Jamaal Davis will be speaking at Udacity Festival 2018 about learning new skills, crafting your own journey, and advancing your career—subjects he knows a great deal about!
Jamaal Davis has always been driven by a strong desire to help others. He has worked on community outreach projects with disadvantaged communities, and taken on the challenge of teaching coding to teenagers. Now, after graduating from Udacity’s Digital Marketing Nanodegree program, he has landed an exciting opportunity to put his skills to positive use yet again—working as a Digital Coordinator for Goodwill of Southwestern Pennsylvania.
We spoke with Jamaal to hear about his passion for social change, and how it has inspired his career journey.
A recurring theme in your career story is your drive to find jobs focused on positive social change. Straight out of college, you started a role working with disadvantaged communities. Can you tell us about what that involved?
I graduated with a degree in Philosophy, then got a job at the Carnegie Library of Pittsburgh, working on community outreach projects. I worked there about two years and got to experience some really cool projects—with partners like food banks, a juvenile detention center, even a county jail.
As part of your role, you got offered the opportunity to teach teenagers how to use HTML. How did that experience come about, and what motivated you to take on the challenge?
My supervisor was trying to launch these eight-week programs for teenagers interested in different things—so we had students taking data, some doing Java, that kind of thing. He suggested I could teach the HTML program. I didn’t really have any background in it— I’d done HTML a little at school, but hadn’t taken it all that seriously. Still, I said “yes” because I liked the idea of helping kids to learn something. I had maybe six weeks to learn everything I could before I started teaching the class!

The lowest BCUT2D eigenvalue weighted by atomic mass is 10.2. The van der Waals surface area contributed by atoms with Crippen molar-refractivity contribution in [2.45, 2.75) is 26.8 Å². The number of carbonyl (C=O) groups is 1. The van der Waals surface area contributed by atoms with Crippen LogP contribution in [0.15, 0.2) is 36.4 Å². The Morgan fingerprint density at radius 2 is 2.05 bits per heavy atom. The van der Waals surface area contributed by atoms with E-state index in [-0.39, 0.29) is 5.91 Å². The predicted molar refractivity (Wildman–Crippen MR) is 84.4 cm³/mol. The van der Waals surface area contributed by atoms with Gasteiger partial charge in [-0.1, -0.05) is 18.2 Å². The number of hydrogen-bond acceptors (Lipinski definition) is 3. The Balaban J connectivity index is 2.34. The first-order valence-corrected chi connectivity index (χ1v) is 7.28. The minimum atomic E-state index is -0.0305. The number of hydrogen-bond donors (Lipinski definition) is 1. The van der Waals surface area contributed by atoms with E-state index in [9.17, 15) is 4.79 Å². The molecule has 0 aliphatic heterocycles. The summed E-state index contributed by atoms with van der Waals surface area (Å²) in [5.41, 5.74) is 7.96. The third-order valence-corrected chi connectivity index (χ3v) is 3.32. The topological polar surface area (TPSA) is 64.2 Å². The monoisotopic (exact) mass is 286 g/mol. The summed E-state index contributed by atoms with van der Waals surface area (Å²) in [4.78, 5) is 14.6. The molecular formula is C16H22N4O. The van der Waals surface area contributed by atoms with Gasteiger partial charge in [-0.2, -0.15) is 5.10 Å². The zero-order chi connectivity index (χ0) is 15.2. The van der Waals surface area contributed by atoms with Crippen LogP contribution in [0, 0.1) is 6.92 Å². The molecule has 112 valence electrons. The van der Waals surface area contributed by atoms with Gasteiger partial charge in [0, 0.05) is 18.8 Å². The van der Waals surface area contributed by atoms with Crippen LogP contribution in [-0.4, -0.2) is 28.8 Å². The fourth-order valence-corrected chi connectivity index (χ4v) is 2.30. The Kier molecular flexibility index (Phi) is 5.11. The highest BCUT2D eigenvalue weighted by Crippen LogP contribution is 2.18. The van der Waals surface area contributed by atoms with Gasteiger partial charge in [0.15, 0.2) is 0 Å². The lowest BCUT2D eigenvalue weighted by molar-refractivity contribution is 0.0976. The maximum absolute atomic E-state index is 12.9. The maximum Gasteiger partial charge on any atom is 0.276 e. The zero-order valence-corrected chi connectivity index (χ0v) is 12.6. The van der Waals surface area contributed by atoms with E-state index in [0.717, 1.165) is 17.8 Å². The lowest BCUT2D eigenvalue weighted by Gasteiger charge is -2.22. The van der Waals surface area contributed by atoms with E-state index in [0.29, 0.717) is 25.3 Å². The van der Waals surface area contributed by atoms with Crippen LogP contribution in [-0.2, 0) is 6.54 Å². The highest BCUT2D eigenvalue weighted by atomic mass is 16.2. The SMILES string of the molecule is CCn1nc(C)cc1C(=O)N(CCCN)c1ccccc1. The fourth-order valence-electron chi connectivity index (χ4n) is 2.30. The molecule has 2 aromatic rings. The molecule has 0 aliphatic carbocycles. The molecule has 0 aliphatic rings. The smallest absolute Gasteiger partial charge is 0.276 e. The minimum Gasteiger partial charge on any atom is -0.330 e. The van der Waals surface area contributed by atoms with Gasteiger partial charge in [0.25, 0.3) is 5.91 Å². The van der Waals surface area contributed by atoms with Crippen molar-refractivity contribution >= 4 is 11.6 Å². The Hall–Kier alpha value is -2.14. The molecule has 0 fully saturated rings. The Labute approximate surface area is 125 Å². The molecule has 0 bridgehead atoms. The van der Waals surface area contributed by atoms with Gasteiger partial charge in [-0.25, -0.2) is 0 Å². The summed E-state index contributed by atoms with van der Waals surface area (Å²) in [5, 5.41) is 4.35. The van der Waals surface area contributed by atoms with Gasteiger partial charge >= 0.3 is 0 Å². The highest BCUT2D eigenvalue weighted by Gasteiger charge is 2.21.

It’s one thing to learn new skills, but it’s another thing altogether to get proficient enough to where you can actually teach those skills. How did you get ready in such a short time?
It was actually then that I found Udacity. I started going through all the free courses, on everything from basic HTML to building apps! I wanted the class I taught to be worth the students’ time, so I needed to learn as much as possible so I could teach effectively. I’d always had a good understanding of programming and computers growing up, but it was only then that I really fell in love with tech and wanted to share what I knew.
Was it this love for technology that inspired you to return to Udacity and enroll in the Digital Marketing Nanodegree program?
I’d always liked the idea of digital marketing, but more than anything, I just knew that I really wanted to work in tech. Learning HTML was part of that. But I’d seen from early on in my career—especially as I graduated—that almost every job seemed to be moving towards tech and computer skills. Technology was everything for so many jobs, so I thought I needed to have some kind of advanced tech skills for whatever career I was going to have. Digital marketing was one route into that.
Did digital marketing also represent another way to develop new skills to help others?
I really like the idea that marketing can be used as a way to solve people’s problems—targeting people who have particular issues and concerns, and connecting them with information and services they need. When I started the program, I really wasn’t aware of how precise you could be with things like Facebook ads—looking at specific markets and targeting your ideal customers. Learning that was really mind-blowing for me.
I understand you’ve worked with a nonprofit that has engineers working on sustainability challenges. Can you tell us how that came about, and what that experience was like?
After graduating the Nanodegree program, I connected with someone on LinkedIn from a nonprofit called Engineers for a Sustainable World. They wanted someone to work remotely, helping them run email and social media campaigns. I ended up as their development professional, doing all kinds of digital marketing campaigns to help them raise funds. I did that for about a year, gaining experience and developing my skills, all while still working at the library.
That’s great to hear that your career got a boost so soon after graduating!
The careers support was actually one of my favorite parts of studying with Udacity. I learned the value of having a good LinkedIn presence with connections who know about your work—that helped me land my nonprofit opportunity. And I learned how actually getting out there and interacting with as many connections as possible can lead to job opportunities. That’s how the opportunity with Goodwill came about.